“I Love My Diagnosis”: The Benefits of Mental Illness


An acquaintance recently shared with me what he apparently felt was outstanding news:

“I just found out I’m clinically depressed!” he beamed with pride.

He perhaps thought that I, as a psychiatrist, would share in his excitement. Maybe he thought it would strike a chord of kinship for me to know he’s “one of my people.” Or part of my “target population.” In line with my training, I was struck with how his affect seemed seriously off-kilter given his proclaimed diagnosis. (Hmm, come to think of it, maybe he really was deeply disturbed).

In inquiring further, I learned that he was supremely satisfied to discover that there is now an explanation for the sense of personal dysfunction (his words) that he says he has experienced his entire life. He wore his new diagnosis like a shiny badge—as if he’d just joined an elite and exclusive club.

The sentiments of my acquaintance are not a mere anomaly. Indeed, after nearly four decades in the mental health industry, I’ve seen more than a few patients (like, WAY more than a few) who visited my office actually hoping for a diagnosis. Once granted that special status, many of them would then promptly inform everyone around them—friends, family, the HR department—so that everyone could get on board and act accordingly, altering any expectations they might otherwise have for this person. (After all, we can only expect so much from someone who is mentally ill.) I have even had patients leave my office angrily when, upon examination, I shared my conclusion that they did not meet the clinical criteria for mental illness. Some announced they would find a physician who would “properly” diagnose them.

I do not intend to make light of these or any patients. And, despite the risk of appearing unsympathetic, I’m bringing this up because it’s a symptom of a larger cultural issue relative to mental health.

How could someone be upset to learn that they are mentally healthy? Most people suspecting a serious physical disease, such as cancer, would certainly like to hear that, despite their worries, they are in fact cancer-free. To celebrate the discovery that one has a “serious illness” seems absurd on the surface, if not masochistic.

All of this points to the reality that mental illness may provide the beholder some unique benefits. A payoff. What inherent benefits or payoffs may exist for identifying oneself as mentally ill?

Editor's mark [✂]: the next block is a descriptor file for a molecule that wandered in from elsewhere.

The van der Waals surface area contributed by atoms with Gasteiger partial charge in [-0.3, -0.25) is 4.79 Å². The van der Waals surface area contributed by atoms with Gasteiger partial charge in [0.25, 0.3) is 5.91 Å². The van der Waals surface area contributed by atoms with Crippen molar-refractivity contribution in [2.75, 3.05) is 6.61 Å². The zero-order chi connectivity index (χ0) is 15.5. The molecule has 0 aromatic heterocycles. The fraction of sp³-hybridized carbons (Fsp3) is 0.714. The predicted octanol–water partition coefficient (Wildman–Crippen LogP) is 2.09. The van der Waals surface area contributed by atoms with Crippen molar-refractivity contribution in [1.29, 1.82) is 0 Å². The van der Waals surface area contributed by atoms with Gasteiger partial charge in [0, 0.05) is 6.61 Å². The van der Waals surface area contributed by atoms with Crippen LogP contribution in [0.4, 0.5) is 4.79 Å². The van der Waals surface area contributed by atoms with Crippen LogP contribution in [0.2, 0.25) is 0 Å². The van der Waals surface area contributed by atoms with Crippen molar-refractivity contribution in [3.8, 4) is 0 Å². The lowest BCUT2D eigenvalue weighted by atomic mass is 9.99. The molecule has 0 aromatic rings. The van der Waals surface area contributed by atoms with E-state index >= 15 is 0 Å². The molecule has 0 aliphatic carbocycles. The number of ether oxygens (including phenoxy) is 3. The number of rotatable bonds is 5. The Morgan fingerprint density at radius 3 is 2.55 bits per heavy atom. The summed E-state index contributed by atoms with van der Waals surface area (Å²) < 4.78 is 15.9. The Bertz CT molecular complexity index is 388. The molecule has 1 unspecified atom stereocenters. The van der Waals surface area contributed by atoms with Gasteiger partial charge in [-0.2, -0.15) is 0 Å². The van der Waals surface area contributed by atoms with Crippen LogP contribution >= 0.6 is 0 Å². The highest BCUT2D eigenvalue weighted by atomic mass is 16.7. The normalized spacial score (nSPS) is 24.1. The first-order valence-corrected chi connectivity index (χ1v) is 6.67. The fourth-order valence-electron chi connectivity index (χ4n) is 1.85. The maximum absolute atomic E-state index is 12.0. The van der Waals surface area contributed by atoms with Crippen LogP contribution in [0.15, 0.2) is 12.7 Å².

Here are some areas in which I have seen those carrying a diagnosis of mental illness regarding it as an advantage, and providing a sense of relief:

  1. In the areas of life for which their illness affects them, patients can be less accountable. If they present as ineffective, nonproductive, mean, tired, angry, hopeless, or desperate, they no longer need to take entire responsibility for their actions. Surely, it’s not all “them”—their mental illness can bear some, if not all, of the responsibility for their behavior.

  1. Patients with mental illness do not have to face themselves quite so squarely when they fail in relationships—at work or at home—as a result of how they acted or what they said. Again, given their mental illness, surely others should provide some additional grace or leeway for them to perform less than optimally in these critical areas of life.

  1. Patients no longer have to subject themselves to the emotionally risky business of assessing and altering their lives in areas where they feel weak or deficient. They may instead fall back on their illness as being causative, or at least as appreciably contributing to their failings. (And surely no one would dare to challenge this notion. After all, they are “sick.”)

  1. Patients have the opportunity to remain upset, depressed, anxious and/or ineffective as a baseline. No need to consider alternatives. Again, once clinically diagnosed, there is a limit to what others can reasonably expect.

There is another prevailing social phenomenon that contributes to the empowerment of the “mentally ill” person invoking the four points above. And that is the strong backlash against the stigma of mental illness.

Before I go on, I want to acknowledge that I am fully aware that the position I am sharing here might be perceived by some as bumping into that stigma with significant velocity.

While it may not be apparent at this point in the article, those who know me can attest to the following:

Everything I say is driven by a deep stand for the mentally diagnosed. I am standing for the possibility of a profound level of empowerment, and a full and rich life, for those who have been diagnosed as mentally ill.

I hope that is very clear.

So, we have reviewed some benefits that a diagnosis of “mental illness” can afford patients. But what’s in it for the other side? In other words, why do doctors and mental health workers keep diagnoses alive?